In March 2016, the National Infrastructure Commission was asked to consider what the UK needs to do to become a world leader in 5G deployment, and to ensure that the UK can take early advantage of the potential applications of 5G services.
That advice was published in December 2016.
The Commission’s central finding: Mobile connectivity has become a necessity. The market has driven great advances since the advent of the mobile phone but government must now play an active role to ensure that basic services are available wherever we live, work and travel, and our roads, railways and city centres must be made 5G ready as quickly as possible.
This report makes practical recommendations to that end.
Government must take responsibility to secure our digital future, starting with the creation of a strong digital champion backed by a dedicated cabinet minister to drive change.
Government and Ofcom must ensure that essential outdoor mobile services – such as basic talk, text and data – are available wherever we live, work and travel:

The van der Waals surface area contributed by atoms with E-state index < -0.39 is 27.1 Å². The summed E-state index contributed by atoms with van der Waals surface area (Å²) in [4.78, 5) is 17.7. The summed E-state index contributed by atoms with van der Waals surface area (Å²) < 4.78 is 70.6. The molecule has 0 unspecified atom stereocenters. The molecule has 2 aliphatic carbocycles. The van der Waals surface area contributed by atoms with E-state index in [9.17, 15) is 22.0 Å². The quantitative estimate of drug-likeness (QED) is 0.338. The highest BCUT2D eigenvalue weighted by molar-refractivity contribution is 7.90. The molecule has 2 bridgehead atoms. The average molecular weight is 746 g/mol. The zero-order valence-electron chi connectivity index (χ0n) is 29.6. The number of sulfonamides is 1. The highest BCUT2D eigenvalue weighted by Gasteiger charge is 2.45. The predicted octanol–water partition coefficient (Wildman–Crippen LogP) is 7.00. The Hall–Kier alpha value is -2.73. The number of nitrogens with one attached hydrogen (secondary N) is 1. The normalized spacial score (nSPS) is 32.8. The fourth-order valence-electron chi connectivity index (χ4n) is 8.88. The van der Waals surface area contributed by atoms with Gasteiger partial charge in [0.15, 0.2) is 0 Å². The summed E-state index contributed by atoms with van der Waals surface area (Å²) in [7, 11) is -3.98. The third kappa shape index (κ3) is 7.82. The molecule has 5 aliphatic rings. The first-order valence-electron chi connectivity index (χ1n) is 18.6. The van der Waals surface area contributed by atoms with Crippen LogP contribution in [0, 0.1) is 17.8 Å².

- Britain is 54th in the world for 4G (the typical user can only access 4G 53% of the time), there are too many digital deserts and partial not spots, even within our city centres.
- Government and Ofcom should develop a meaningful set of metrics to that represent the coverage people actually receive and use these to determine a mobile Universal Service Obligation so that consumers can access essential services where they are needed.
- Government and Ofcom should deliver this as a soon as is practical but no later than 2025.
Government must ensure the UK is 5G ready:
- Key Rail Routes: The railway network must rapidly improve connectivity. This is best delivered by a trackside network. Government should provide a plan by 2017, and the infrastructure should be in place on key routes by 2025.
- Major Roads: Our motorways must have mobile networks fit for the future. The infrastructure should be in place by 2025.
- Towns and Cities: Local Authorities and LEPs should work with network providers to develop approaches that enable the deployment of the tens of thousands of small cells we expect to need in our urban centres.